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Koerner v. Joppa Com. High School

OPINION FILED MAY 6, 1986.

RUSSELL K. KOERNER, PLAINTIFF-APPELLANT,

v.

JOPPA COMMUNITY HIGH SCHOOL, DISTRICT NO. 21, DEFENDANT-APPELLEE.



Appeal from the Circuit Court of Massac County; the Hon. Louis Horman, Judge, presiding. JUSTICE JONES DELIVERED THE OPINION OF THE COURT:

Plaintiff appeals a judgment of the circuit court of Massac County rendered for defendant school district in plaintiff's action seeking a declaratory judgment that his dismissal as superintendent and tenured teacher of defendant school district was invalid.

The plaintiff, Russell Koerner, brought suit against defendant, Joppa Community High School District No. 21, to establish that he had a valid contract of employment as a teacher for defendant school district. Plaintiff brought this action after the board of education of the school district took measures to discharge him. Plaintiff relies on the contractual continued service sections of the School Code (Ill. Rev. Stat. 1983, ch. 122, par. 1-1 et seq.), specifically, section 24-12 of the Code which pertains to removal or dismissal of teachers in contractual continued service. That section requires that written notice of the dismissal be given to a tenured teacher "at least 60 days before the end of the school term." (Ill. Rev. Stat. 1983, ch. 122, par. 24-12.) Plaintiff asserts that the school district did not provide him with the 60-day dismissal notice that he is entitled to under that section.

At the hearing on plaintiff's action for declaratory judgment, both parties stipulated to the facts and presented issues of law to the court. The stipulated facts are as follows.

The plaintiff had been employed on an annual basis as superintendent of defendant school district for more than five consecutive years. While employed as superintendent, plaintiff retained his teacher's certificate. During February 1984, the board of education of defendant school district (hereinafter the board) determined that plaintiff would not be retained as superintendent for the following year. However, plaintiff retained his tenure as a teacher, having been a full-time employee of defendant school district for more than two consecutive terms. See Ill. Rev. Stat. 1983, ch. 122, par. 10-21.4.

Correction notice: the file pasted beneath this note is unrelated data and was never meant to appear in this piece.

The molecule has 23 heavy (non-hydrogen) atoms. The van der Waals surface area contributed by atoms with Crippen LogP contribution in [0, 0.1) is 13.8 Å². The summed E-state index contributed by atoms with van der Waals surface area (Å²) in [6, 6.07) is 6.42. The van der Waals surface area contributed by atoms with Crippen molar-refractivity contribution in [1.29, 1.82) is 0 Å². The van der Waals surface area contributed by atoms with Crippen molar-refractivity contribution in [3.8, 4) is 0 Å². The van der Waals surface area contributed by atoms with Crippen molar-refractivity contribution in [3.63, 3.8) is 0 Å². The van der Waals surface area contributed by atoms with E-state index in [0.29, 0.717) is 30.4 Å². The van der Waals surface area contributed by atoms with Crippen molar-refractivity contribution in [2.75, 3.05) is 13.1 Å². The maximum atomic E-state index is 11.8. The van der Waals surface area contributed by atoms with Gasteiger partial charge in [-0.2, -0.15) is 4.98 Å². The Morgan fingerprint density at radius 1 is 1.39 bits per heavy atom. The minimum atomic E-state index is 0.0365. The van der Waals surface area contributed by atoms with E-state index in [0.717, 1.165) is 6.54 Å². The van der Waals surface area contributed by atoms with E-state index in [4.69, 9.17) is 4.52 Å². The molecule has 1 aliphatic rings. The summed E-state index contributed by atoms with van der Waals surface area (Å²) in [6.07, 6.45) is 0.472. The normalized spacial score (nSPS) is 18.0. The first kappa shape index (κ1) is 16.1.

Defendant school district is a municipal corporation duly organized under the State of Illinois and the School Code. Under the School Code, to discharge a tenured teacher a school district must give the teacher written notice of the dismissal at least 60 days before the close of the school term.

On February 28, 1983, the board prepared the annual calendar for the 1983-84 school year, which set the opening date on August 19, 1983, and the closing date on May 31, 1984. At a March 19, 1984, school board meeting, the board voted to change the closing date of school from May 31, 1984, to May 23, 1984.

At a later meeting on March 26, 1984, a continuation of the March 19 meeting, the board authorized the issuance of a written notice of dismissal to plaintiff, which was mailed on March 29, 1984. Plaintiff ultimately received the notice of dismissal on April 2, 1984, after having been given notice of the attempted service on March 31, 1984.

During the March 26 meeting the board also voted to declare May 24, 25, 29, 30 and 31, 1984, to be school holidays.

Plaintiff subsequently filed suit for a declaratory judgment on June 4, 1984, in the circuit court of Massac County, seeking a judgment declaring that plaintiff still had a valid contract with defendant school district. Plaintiff based his action on his contention that school had closed on May 23 and that, therefore, he did not receive notice of dismissal 60 days prior to the close of school as required by section 24-12 of the School Code.

A hearing on the issues of law involved in the case was held on February 27, 1985. Plaintiff's position was that the date school closed, May 23, 1984, was the "end of the school term" as that phrase is used in section 24-12. Defendant's view was that although the board voted to close school on May 23, such action did not constitute an amendment to the school calendar, and, therefore, the school term did not end until May 31, 1984, a date that would make timely the "60-day" notice given plaintiff.

• 1 The trial court held for the school district, finding that a 60-day notice of dismissal was given inasmuch as the close of the school term was May 31, 1984. In his appeal the plaintiff raises but one issue for review: whether the trial court erred in finding that the 1983-84 school term of the defendant school district did not end on May 23 when school was closed.

The issue can be simplified by focusing on whether the required 60-day notice of dismissal was actually given. We hold that the 60-day notice was not given and that the trial court erred in its finding that the 1983-84 school term did not end on May 23.

Whether there was 60-day notice of termination depends upon the interpretation of two resolutions of the board. The two resolutions in question are the resolution adopted at the March 19, 1984, meeting and that adopted at the March 26, 1984, meeting. There is no dispute that the March 26 meeting was a continuation of the March 19 meeting. The resolution of March 19 was:

"MOTION by Morse, seconded by Schmidt, to declare May 15, 1984, as graduation and closing of school on May ...


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